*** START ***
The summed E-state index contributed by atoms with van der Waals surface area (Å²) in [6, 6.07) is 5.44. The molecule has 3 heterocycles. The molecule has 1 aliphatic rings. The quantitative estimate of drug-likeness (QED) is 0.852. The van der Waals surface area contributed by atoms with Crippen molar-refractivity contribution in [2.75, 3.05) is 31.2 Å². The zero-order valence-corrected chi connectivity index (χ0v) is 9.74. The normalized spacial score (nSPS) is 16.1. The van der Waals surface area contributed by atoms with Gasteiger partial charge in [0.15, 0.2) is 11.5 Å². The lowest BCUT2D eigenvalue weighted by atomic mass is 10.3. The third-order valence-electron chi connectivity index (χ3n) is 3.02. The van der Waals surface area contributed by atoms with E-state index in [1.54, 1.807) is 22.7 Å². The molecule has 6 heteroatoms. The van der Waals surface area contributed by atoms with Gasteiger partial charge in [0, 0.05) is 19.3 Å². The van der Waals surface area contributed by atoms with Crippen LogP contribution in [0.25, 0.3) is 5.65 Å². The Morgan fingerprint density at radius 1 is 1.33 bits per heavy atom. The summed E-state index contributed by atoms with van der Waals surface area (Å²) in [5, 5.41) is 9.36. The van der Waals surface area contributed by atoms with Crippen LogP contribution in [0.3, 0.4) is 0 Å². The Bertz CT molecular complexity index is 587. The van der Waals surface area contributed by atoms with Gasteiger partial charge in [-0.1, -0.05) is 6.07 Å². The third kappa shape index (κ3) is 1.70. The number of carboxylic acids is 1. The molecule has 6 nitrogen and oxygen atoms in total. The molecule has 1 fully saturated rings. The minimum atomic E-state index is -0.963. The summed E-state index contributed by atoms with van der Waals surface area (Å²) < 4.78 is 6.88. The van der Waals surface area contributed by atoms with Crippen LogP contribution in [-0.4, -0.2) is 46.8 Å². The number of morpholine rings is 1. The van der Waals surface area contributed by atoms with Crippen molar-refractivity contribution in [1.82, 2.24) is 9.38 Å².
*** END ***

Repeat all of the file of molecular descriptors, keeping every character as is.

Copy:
The summed E-state index contributed by atoms with van der Waals surface area (Å²) in [6, 6.07) is 5.44. The molecule has 3 heterocycles. The molecule has 1 aliphatic rings. The quantitative estimate of drug-likeness (QED) is 0.852. The van der Waals surface area contributed by atoms with Crippen molar-refractivity contribution in [2.75, 3.05) is 31.2 Å². The zero-order valence-corrected chi connectivity index (χ0v) is 9.74. The normalized spacial score (nSPS) is 16.1. The van der Waals surface area contributed by atoms with Gasteiger partial charge in [0.15, 0.2) is 11.5 Å². The lowest BCUT2D eigenvalue weighted by atomic mass is 10.3. The third-order valence-electron chi connectivity index (χ3n) is 3.02. The van der Waals surface area contributed by atoms with E-state index in [1.54, 1.807) is 22.7 Å². The molecule has 6 heteroatoms. The van der Waals surface area contributed by atoms with Gasteiger partial charge in [0, 0.05) is 19.3 Å². The van der Waals surface area contributed by atoms with Crippen LogP contribution in [0.25, 0.3) is 5.65 Å². The Morgan fingerprint density at radius 1 is 1.33 bits per heavy atom. The summed E-state index contributed by atoms with van der Waals surface area (Å²) in [5, 5.41) is 9.36. The van der Waals surface area contributed by atoms with Crippen LogP contribution in [0.3, 0.4) is 0 Å². The Bertz CT molecular complexity index is 587. The van der Waals surface area contributed by atoms with Gasteiger partial charge in [-0.1, -0.05) is 6.07 Å². The third kappa shape index (κ3) is 1.70. The number of carboxylic acids is 1. The molecule has 6 nitrogen and oxygen atoms in total. The molecule has 1 fully saturated rings. The minimum atomic E-state index is -0.963. The summed E-state index contributed by atoms with van der Waals surface area (Å²) < 4.78 is 6.88. The van der Waals surface area contributed by atoms with Crippen LogP contribution in [-0.4, -0.2) is 46.8 Å². The number of morpholine rings is 1. The van der Waals surface area contributed by atoms with Crippen molar-refractivity contribution in [1.82, 2.24) is 9.38 Å².